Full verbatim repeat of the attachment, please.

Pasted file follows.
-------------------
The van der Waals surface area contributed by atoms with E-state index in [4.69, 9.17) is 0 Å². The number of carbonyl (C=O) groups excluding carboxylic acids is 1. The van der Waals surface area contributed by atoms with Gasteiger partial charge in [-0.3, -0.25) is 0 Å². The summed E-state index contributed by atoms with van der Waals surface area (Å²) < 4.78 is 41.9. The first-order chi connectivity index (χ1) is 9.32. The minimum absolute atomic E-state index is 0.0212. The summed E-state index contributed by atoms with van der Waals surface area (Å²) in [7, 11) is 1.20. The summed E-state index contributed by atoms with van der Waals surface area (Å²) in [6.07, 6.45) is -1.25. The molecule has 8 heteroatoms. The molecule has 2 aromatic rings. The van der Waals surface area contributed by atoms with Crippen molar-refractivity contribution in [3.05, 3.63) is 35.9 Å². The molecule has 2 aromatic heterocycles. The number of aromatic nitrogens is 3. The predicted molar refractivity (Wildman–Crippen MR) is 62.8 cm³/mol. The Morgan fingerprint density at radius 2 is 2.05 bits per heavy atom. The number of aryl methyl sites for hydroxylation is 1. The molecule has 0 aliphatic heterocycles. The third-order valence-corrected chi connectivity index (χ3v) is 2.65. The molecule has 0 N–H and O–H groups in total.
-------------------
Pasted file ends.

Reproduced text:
The van der Waals surface area contributed by atoms with E-state index in [4.69, 9.17) is 0 Å². The number of carbonyl (C=O) groups excluding carboxylic acids is 1. The van der Waals surface area contributed by atoms with Gasteiger partial charge in [-0.3, -0.25) is 0 Å². The summed E-state index contributed by atoms with van der Waals surface area (Å²) < 4.78 is 41.9. The first-order chi connectivity index (χ1) is 9.32. The minimum absolute atomic E-state index is 0.0212. The summed E-state index contributed by atoms with van der Waals surface area (Å²) in [7, 11) is 1.20. The summed E-state index contributed by atoms with van der Waals surface area (Å²) in [6.07, 6.45) is -1.25. The molecule has 8 heteroatoms. The molecule has 2 aromatic rings. The van der Waals surface area contributed by atoms with Crippen molar-refractivity contribution in [3.05, 3.63) is 35.9 Å². The molecule has 2 aromatic heterocycles. The number of aromatic nitrogens is 3. The predicted molar refractivity (Wildman–Crippen MR) is 62.8 cm³/mol. The Morgan fingerprint density at radius 2 is 2.05 bits per heavy atom. The number of aryl methyl sites for hydroxylation is 1. The molecule has 0 aliphatic heterocycles. The third-order valence-corrected chi connectivity index (χ3v) is 2.65. The molecule has 0 N–H and O–H groups in total.